• Short- and long-term disability benefits were available to 39% and 31% percent of workers, respectively. When available, most workers participate
  • One-third of all establishments with 100 workers or more offered a defined benefit plan to their employees, compared to only one out of every 10 establishments with fewer than 100 workers.

Hat tip to Brent Hunsberger of At Work for alerting us to this release.

August 20, 2007

Top work distractions are costly

According to an article in Business Week, workplace distractions are costing $650 billion a year in lost productivity. It's hard to know exactly how they came up with that dollar amount, but there's no disputing the issue. It's harder and harder to stay focused in the workplace. The article is accompanied by a slide show depicting a dozen of the most frequent work distractions. Some involve non-work related matters, such as weather, news, and socialization, but even so-called productivity enhancers can be culprits: employees are drowning in a high volume of e-mails, phone calls, and "snail" mail and are addicted to cell phones, PDAs, testing, instant messages, and all the other "helpful" tools that keep us connected 24/7.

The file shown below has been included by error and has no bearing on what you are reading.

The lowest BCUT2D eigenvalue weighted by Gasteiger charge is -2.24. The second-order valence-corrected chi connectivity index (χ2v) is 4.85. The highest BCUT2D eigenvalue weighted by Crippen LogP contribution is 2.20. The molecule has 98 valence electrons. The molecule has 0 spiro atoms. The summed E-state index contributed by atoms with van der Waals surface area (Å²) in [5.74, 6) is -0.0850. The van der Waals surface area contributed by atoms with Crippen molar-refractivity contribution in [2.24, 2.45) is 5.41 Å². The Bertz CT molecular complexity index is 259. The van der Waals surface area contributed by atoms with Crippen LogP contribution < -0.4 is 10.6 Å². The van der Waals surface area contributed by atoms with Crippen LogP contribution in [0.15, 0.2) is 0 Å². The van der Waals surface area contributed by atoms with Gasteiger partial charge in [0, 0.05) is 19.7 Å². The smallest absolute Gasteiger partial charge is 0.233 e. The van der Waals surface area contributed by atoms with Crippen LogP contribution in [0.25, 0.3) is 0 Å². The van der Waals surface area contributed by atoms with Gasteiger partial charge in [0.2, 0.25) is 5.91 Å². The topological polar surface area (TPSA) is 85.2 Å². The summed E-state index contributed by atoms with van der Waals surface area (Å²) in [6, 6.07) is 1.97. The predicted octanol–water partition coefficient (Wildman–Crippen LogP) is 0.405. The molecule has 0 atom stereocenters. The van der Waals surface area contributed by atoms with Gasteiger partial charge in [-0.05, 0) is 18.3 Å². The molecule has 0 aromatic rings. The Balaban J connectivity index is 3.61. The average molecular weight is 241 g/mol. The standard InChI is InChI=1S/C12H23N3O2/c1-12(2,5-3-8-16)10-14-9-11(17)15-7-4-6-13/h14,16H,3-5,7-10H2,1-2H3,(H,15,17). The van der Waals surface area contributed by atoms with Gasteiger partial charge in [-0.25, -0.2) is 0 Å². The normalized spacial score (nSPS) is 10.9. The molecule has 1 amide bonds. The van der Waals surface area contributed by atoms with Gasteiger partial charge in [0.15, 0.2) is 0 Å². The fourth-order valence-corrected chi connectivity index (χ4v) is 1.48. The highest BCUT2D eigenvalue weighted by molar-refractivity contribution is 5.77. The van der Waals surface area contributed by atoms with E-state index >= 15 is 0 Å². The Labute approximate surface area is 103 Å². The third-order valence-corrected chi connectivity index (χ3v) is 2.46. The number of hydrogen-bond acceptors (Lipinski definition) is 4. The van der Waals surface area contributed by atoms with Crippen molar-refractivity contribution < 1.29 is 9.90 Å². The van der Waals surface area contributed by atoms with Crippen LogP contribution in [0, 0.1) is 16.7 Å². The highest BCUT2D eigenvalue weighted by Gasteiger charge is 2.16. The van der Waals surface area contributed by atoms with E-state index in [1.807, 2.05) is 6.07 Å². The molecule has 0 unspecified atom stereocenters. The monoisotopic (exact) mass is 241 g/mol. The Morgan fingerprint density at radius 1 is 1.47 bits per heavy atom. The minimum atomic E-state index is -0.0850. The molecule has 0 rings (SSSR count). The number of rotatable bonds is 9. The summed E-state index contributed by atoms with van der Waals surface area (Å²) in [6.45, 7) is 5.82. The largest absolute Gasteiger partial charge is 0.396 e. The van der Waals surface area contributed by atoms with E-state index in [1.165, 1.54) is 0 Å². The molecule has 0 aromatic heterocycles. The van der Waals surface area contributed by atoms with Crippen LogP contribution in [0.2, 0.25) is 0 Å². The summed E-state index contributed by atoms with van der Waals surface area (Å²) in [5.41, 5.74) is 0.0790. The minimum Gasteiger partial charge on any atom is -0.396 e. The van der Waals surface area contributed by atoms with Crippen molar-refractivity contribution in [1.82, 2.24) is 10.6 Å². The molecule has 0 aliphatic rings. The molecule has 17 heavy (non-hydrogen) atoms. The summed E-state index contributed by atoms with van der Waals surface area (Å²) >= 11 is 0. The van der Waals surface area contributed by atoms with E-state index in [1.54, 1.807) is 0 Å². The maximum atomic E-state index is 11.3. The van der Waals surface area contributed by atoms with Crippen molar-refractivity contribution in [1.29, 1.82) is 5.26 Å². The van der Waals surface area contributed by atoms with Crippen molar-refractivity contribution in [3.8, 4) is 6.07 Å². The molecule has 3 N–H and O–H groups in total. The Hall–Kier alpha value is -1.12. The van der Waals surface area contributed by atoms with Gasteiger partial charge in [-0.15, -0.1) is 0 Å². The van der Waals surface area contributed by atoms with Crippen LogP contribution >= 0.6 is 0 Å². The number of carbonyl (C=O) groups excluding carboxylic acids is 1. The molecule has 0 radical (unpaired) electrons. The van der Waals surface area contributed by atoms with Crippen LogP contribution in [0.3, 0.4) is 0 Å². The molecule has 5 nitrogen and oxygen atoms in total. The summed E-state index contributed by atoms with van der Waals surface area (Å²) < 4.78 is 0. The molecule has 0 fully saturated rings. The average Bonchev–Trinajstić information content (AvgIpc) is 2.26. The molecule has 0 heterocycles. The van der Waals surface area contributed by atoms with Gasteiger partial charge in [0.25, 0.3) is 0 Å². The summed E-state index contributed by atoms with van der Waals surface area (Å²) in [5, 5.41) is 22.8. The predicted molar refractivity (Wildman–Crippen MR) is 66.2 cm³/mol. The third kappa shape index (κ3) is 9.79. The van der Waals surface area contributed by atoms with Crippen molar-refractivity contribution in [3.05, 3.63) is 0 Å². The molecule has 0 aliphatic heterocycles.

To protect productivity, you may need to help your employees to remove the most common distractions. First, try to analyze what the most common distractions are in your organization - the above list might be a good starting point. Get managers together to brainstorm creative strategies to help employees avoid such distractions.